In the 1930s, electricity brought a revolution to rural life, and indoor plumbing was no exception. Helen Bolton recalls that before electricity, her family bathed once a week on Saturday nights, sharing the same bath water. But with the advent of electricity, more and more farms were connected to power lines, allowing water to be pumped to internal water pipes. This gave rural families access to modern comforts like indoor bathrooms and running water for bathing, washing dishes and clothes. Before running water, families used the latrine (summer and winter) without toilet paper.
Stan Jensen remembers bringing weekly toilet water every week, while Millie Opitz's family didn't buy toilet paper but got creative in finding a source of it. In the mid-1930s, U. S. legislators and medical professionals recognized the importance of sanitary pipes for public health and created hygiene guidelines and plumbing codes. The 1940s saw restrictions on iron, steel and copper, leading American manufacturers to introduce cast iron and plastics to the world of plumbing.
These materials are still used in toilets today. The invention of indoor plumbing as we know it today dates back to the beginning of the 19th century, when Sir John Harrington designed the first flush toilet for his grandmother, Queen Elizabeth I.Water also highlights disparities in access to clean water and recreation. Stainless steel is relatively new to the plumbing market, exemplified by Elkay Mfg.'s growth. The first American plumbers had to learn for themselves how to build comparable supply and waste systems. It wasn't until 1833 that the White House received running water on the main floor.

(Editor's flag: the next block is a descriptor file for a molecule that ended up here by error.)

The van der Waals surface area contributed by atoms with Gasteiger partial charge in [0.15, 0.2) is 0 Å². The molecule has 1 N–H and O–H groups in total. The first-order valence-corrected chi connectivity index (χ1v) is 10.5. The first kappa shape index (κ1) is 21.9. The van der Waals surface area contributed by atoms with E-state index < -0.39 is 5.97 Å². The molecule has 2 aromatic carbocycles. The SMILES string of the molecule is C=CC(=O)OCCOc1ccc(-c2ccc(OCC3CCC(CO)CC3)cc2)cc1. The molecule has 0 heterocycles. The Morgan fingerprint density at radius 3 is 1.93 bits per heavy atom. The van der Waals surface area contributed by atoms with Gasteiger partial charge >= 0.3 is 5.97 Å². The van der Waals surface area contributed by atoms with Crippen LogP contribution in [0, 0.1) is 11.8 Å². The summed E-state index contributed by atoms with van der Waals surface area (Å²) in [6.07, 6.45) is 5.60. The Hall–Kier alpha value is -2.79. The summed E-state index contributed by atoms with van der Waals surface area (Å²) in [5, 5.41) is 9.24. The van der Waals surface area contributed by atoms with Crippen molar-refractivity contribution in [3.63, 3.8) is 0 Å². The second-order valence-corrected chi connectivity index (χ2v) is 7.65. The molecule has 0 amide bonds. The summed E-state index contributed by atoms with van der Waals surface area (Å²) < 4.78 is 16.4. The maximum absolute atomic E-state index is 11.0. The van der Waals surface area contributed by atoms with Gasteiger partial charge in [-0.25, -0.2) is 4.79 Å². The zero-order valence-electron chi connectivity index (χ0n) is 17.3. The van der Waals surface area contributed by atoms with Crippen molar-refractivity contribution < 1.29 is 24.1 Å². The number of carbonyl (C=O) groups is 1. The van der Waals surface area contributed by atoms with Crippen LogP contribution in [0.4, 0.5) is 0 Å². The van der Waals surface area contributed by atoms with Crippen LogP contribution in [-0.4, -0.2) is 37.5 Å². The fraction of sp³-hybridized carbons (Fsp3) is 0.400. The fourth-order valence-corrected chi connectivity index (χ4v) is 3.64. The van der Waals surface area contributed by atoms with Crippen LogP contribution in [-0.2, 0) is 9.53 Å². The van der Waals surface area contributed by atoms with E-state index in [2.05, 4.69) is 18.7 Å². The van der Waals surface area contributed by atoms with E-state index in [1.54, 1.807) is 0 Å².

The Astor House was the first hotel to have indoor plumbing and became a prototype for modern American hotels. King Louis XIV ordered a cast-iron main pipe that carried water 15 miles to his palace in France. Unfortunately, poor plumbing and open sewer connections made some new homes uninhabitable. Trade associations formed to spearhead plumbing ordinances and laws for regulation and review. Plumbing has become more efficient and hygienic over time, with Thomas Crapper receiving nine patents for plumbing innovations throughout his career. The National Association of PHCC (formerly the National Association of Master Plumbers) first met in committee in 1883 at the Astor House.
Master plumbers had developed capture and vent methods to protect against contamination but had no real knowledge of hydraulic principles.